What we had to do was to empower Yuri to act on our behalf with regards to the bikes. That also meant that he could sell the bikes if he wanted to Based on what we had read Yuri was a man to be thrusted and we did that. We got the letter and sent it to Yuri.

That was it Now all we had to do was to pack the bikes in the container. We needed three bikes and one Land Cruiser in one 20' container. It was a bit short I demounted my bike and then put it in the back of the car. Along with all the rest of our stuff.

Then we fitted the whole lot into the container My bike in the back of the car. Steve's bike over the hood and Erik's in the front. We could now get the h**l out of Dodge and home to our loved ones

Steve left a day before us so we arranged the packing with Audun. Finally we said good bye to Olga and Audun, and went down to the bus station. Audun was staying a few more days since his passport was somewhere in Mongolia. But thats another story

Erik and I was now to leave this great country and as a last thank you mother Russia gave us a final hug. When we arrived at the bus station a local guy came over to us and asked if we were going to the airport. He and his wife were going to pick up some family members and if we needed a lift we could come along

Our great adventure had come to an end. The country and the people we have met has marked us for life. In the most positive way

Now a new adventure is in the molding pot. Same country, but different place. That will be another story here on advrider

To all the people who have followed us: Thank you very much See you on the road somewhere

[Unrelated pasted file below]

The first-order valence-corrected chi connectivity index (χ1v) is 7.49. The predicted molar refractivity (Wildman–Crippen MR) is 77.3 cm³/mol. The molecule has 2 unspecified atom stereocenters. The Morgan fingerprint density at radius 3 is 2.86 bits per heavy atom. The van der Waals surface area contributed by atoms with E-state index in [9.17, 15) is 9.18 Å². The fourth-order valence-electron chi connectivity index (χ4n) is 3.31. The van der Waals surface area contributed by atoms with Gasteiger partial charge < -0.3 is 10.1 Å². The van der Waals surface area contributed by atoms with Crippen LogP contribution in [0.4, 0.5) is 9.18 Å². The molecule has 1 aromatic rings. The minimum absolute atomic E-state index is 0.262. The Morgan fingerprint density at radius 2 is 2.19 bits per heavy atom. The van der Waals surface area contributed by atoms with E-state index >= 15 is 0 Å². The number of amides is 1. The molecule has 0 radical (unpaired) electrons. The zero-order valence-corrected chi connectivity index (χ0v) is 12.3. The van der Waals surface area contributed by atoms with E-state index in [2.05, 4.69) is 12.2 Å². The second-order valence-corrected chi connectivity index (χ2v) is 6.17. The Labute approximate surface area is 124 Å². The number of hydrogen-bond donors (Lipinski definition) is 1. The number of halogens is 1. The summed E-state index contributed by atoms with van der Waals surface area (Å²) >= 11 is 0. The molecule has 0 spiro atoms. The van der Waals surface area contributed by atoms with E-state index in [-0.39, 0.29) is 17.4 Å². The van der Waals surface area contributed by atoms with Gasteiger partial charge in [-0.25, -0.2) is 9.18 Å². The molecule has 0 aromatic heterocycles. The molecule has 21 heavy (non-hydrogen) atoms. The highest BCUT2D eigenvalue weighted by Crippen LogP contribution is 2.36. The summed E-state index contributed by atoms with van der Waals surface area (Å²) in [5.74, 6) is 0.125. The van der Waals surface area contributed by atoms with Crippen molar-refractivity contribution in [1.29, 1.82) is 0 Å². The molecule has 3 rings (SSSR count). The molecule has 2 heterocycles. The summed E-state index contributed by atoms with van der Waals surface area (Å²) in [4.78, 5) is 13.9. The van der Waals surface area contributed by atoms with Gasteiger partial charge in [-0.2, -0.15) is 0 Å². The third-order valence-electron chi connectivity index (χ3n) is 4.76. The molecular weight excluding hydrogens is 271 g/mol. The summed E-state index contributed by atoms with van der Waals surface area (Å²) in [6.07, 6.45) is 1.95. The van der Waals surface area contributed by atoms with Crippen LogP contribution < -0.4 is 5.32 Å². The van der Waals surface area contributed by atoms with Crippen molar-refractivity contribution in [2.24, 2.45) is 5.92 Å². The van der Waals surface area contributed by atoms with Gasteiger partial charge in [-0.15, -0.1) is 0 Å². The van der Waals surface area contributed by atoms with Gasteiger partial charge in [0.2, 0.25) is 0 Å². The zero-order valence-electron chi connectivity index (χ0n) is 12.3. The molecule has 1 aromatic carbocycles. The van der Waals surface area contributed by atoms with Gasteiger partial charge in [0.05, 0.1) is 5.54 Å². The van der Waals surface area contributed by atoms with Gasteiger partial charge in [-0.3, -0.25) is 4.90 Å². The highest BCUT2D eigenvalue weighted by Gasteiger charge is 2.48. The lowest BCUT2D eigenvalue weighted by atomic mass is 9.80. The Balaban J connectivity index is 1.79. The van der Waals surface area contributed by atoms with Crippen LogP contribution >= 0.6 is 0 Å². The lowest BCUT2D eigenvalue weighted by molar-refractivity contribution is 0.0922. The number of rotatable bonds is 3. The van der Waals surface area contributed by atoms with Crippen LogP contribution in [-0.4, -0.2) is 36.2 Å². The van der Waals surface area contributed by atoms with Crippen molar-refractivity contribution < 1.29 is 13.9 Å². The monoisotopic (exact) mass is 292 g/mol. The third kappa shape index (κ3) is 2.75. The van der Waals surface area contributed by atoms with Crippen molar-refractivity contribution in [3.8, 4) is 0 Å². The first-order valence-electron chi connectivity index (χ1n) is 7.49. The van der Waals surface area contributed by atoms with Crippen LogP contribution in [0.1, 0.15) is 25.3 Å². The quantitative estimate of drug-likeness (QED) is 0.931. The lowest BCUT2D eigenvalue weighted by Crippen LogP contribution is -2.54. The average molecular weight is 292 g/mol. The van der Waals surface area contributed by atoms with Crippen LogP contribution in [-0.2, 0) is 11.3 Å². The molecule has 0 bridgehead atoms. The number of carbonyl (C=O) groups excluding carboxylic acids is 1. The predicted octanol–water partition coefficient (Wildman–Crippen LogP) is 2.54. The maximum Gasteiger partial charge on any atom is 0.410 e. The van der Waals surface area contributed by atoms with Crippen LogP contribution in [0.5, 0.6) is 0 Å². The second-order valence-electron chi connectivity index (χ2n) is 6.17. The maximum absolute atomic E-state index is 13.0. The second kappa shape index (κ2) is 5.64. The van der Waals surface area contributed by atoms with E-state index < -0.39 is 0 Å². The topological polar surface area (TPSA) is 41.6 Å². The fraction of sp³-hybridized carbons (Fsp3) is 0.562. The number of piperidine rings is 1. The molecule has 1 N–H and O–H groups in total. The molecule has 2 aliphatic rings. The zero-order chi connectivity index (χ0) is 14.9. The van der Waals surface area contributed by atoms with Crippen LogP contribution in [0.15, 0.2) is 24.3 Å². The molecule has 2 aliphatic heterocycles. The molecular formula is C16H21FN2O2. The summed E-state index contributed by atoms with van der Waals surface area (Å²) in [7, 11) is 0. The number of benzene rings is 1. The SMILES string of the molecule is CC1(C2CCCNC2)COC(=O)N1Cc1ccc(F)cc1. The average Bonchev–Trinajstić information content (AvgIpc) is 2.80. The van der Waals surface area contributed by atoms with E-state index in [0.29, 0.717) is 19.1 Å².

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EtronX screwed with this post 04-05-2013 at 02:19 PM
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Old 03-18-2013, 01:46 PM   #4496
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Joined: Jan 2007
Location: Annapolis MD
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Thanks again
there has been no ride report better than this one
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Old 03-18-2013, 02:00 PM   #4497
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Joined: Jan 2010
Location: Huntsville ON.
Oddometer: 835
Thumb wow

Wow what a story.
Thanks everyone who contributed to it, without you it would have been as great.
To the Sibirsky Extreme team
The road less traveled is the road I travel more.

"I feel sorry for people who don't drink. When they wake up in the morning, that's as good as they're going to feel all day." Dean Martin
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Old 03-18-2013, 02:31 PM   #4498
Franck B
Gnarly Adventurer
Joined: Nov 2012
Location: French living in Munich, Germany
Oddometer: 114
Thank You for this great adventure Report that I followed from day one.
I realise, reading through it, and the tons of Information it conveys, how much different Russia is nowadays, compared to my trip there in 1994. The authentic russian spirit (and I don't mean vodka) is still alive, and its good so.
There is a very special room for Russia in my heart and soul, I was 21 when I travelled from France to there on my DR350 and finally worked there. Like the adventurers of this story, I was fascinated by Russia. I recall being the very first biker the customs saw crossing the Russian-Letvian border, the customs invited me for dinner, from the very first meter into Russia, I was to know their legendary hospitality.
Thumbs up to all the riders for sharing this adventure with us, and at the first place to Walter for this and all the work done
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Old 03-18-2013, 02:48 PM   #4499
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Joined: Nov 2010
Location: Austria
Oddometer: 96
Bike transport

Thank you EtronX for this information obout the biketransport back to norway.
I think this way of transport back to austria for a solo rider like me would be very expensive.
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Old 03-18-2013, 03:04 PM   #4500
Joined: Apr 2012
Location: Dublin(originally sk)
Oddometer: 15

That was one incredible story and I m looking forward to next one.thanks to all participant.